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Paradise Lost

Paradise Lost
With all our modern technology, we can now control nearly every aspect of the environment in our tanks with comparative ease. We can purify our water, harden it, soften it, add trace elements… we can control filtration to a degree that produces tanks cleaner than most rivers, we can adjust the temperature, change the lights – there’s a piece of equipment to do anything and everything. If you’ve got enough money, these days you can even buy a reef tank that more or less runs itself – you plumb it in and then sit back and watch the fish. This must be a good thing for all those fishkeepers with busy lives, and certainly for the large numbers of little fish who would otherwise have been casualties, but it does mean that many fishkeepers don’t actually know that much about what is going on in their tanks and why, which is a shame.

China and Japan have been keeping fish in bowls and ponds for centuries (which is why goldfish look nicest from the top – they were never meant to be looked at through the sides of a glass tank) but the practice of keeping fish in see-through ‘aquaria’ is much more recent. To become feasible it needed a hardy fish who would survive against all the odds – who didn’t mind the occasional chill, would brush off oxygen-depleted water, and not make too much of a fuss about filthy water (just cos you can’t see the dirt doesn’t mean it’s not almost neat poison – ammonia is invisible). In 1665 such a fish arrived in London, where the famous diarist Samuel Pepys recorded seeing "a fine rarity, of fishes kept in a glass of water, that will live so forever, and finely marked they are, being foreign". This was the paradise fish, Macropodus opercularis.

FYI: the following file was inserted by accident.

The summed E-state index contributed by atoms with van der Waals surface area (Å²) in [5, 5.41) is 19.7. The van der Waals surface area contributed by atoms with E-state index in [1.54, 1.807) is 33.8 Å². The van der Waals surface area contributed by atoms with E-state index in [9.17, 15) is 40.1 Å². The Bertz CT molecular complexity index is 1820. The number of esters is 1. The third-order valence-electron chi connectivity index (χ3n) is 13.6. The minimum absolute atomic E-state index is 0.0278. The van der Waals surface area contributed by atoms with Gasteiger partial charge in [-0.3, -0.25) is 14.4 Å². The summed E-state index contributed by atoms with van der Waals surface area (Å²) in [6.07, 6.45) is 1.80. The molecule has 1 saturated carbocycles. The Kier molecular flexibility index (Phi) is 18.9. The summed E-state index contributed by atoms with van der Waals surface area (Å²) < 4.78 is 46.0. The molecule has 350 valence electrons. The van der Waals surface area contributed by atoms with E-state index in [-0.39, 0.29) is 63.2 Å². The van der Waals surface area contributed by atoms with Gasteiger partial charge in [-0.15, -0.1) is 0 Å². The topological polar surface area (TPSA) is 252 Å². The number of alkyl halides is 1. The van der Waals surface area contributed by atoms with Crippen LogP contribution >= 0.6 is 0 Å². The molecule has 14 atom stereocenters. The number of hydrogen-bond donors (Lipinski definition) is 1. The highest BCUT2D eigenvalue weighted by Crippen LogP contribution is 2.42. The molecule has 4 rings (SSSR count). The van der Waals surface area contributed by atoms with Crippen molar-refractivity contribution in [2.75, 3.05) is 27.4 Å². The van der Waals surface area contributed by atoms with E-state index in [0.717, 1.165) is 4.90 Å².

Firstly it must be emphasised that in this day and age, when we know much more about the needs of fishes and have the means to easily provide them, there is no reason the paradise fish should not get as much care and consideration as any other animal you choose to take into your home. However, if you are looking for a beginner’s fish that will be tolerant of mistakes, the paradise fish is still without equal.

They are extremely attractive. The males are dark red, with slate blue metallic vertical stripes and bright red fins, with a variable degree of black markings. Their fins are longer than those of the slightly duller, but still attractive, females. They grow to between three and four inches, and prefer water between 16C and 26C, making them suitable for both temperate and tropical tanks. A pH anywhere between six and eight is acceptable. In the wild they are from Asian waters, where they colonise backwaters of rivers, ditches, irrigation channels and paddy fields. They are able to thrive in almost stagnant bodies of water by their ability to breathe atmospheric air. As members of the group of anabantids (along with the popular Siamese fighting fish) they have a labyrinth organ, a folded mass of tissue which serves as a ‘lung’. Indeed, newly hatched paradise fish must be able to reach the surface and take in atmospheric air, or they will drown.